Regional Development Association comes out in favor of the Community Grid, with conditions
At a press conference held on Friday, February 22, CenterState CEO’s Robert Simpson announced the organizations support for the Community Grid with conditions that include, “10 points of enhancement”. It’s become clear that the removal of interstate 81 through the city of Syracuse has been a thorny issue to say the least. As the debate has developed over what to do with the aging span of elevated highway that runs directly through the city of Syracuse.
To those observing that there’s no way to gain consensus beyond where we are, due to entrenched positions. Suburban towns and villages are rightfully concerned about the number of trucks that will be going through their areas, vehicles that once barreled through the center of Syracuse via the current route of interstate 81.
Some of the traffic is caused by waste from downstate that is sent to an area dump, this redesign shifts that traffic. Suburban and rural communities have a right to be concerned and CenterState CEO’s, 10 points of enhancement attempts to address their concerns. Suggestions include but aren’t limited to closing the Seneca Landfill, which would reduce traffic in areas of impact; installation of signage that directs traffic to 7th North Street area hotels and Destiny USA.
Studies have indicated that only 12% of Interstate 81 use is for through traffic, meaning we’re using the highway to serve local needs. Taking down the elevated span would follow a trend that’s occurring across the country as cities attempt to undo the damage done to communities by running expressways through center city areas.
As Assemblymember Pamela Hunter indicated last week and now CenterState CEO, enough debate, it’s time to make a decision. Attempts by multiple agencies and stakeholders at gaining regional consensus have not moved people from positions opposing the Community Grid option. Options floated including a tunnel are seen as expensive and too disruptive to be considered as viable alternatives to re-routing Interstate 81 to a newly branded and improved 481, reconnecting north of the city enabling the city to repurpose land now available to future development.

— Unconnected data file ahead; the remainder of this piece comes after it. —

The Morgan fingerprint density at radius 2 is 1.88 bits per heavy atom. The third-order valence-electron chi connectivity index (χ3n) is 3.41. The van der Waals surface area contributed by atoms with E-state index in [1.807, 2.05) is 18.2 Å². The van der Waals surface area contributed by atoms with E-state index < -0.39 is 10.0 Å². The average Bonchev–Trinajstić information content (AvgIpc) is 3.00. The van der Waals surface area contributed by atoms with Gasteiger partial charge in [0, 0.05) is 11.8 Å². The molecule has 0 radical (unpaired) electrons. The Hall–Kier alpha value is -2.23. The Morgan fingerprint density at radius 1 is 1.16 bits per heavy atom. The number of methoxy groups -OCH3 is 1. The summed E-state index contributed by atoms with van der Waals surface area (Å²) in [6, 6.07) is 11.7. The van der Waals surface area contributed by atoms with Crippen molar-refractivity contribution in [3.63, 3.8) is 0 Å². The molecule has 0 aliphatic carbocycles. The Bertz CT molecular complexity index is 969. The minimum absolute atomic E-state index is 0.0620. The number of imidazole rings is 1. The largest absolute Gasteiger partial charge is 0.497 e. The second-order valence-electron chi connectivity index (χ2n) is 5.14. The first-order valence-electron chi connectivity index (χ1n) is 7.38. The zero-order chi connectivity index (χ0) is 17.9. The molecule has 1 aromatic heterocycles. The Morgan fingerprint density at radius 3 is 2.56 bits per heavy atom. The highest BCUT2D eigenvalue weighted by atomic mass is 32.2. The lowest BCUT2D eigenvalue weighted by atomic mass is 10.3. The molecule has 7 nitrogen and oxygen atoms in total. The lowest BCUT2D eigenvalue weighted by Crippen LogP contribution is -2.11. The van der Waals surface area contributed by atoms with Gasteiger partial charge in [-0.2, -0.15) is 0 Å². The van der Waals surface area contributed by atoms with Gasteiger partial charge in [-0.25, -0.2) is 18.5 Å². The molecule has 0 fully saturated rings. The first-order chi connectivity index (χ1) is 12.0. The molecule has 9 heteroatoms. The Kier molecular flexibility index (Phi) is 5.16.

While explaining their support for the Community Grid Plus 10 CenterState CEO’s Robert Simpson acknowledged the needs of the entire community cautioning, “a road is not going to solve all of our problems”.
While the “road” itself may not solve our issues CenterState’s “10 Points of Enhancement”, includes establishing a community-oriented Revitalization Commission to give a voice to all community stakeholders to shape a revitalization plan moving forward.
As traffic patterns are changed the organization calls for a special fund established to provide financial assistance to areas that experience a reduction in traffic as a result of the route changes. “Develop new opportunities by investing in demand drivers to increase visibility for visitation and overnight stays.”
Towns and Village Impacts
The expanded CSX rail Terminal in Dewitt is going to attract more traffic in addition to downstate garbage traveling through local areas, the plan calls for measures to mitigate the impact by suggesting a number of measures designed at address these concerns.
Below is Community Grid Plus: 10 Points of Enhancement as presented to the public by CenterState CEO on Friday February 22nd.
Community Grid Plus: 10 Points of Enhancement
CenterState CEO recommends a Community Grid Plus solution that builds on the foundation of the New York State Department of Transportation’s (NYSDOT) proposed Community Grid alternative with ten points of enhancement. CEO recognizes that no single solution – grid, new viaduct, or tunnel – is adequate to fully maximize the economic transformation and social benefits of this project for the region. The Community Grid, however, best reflects the values set forth by CenterState CEO, and these Grid Plus enhancements seek to address more than just the roadway by
advocating for additional elements to more fully meet the economic, environmental, social, and transportation needs identified by our community throughout this process. CenterState CEO is committed to working with stakeholders across the community to add to, refine and advance these enhancements.
1. Regional Roadway And Public Transportation Improvements
This project should go beyond tackling just the elevated portion of I-81 through the city by addressing the entire regional transportation system, including: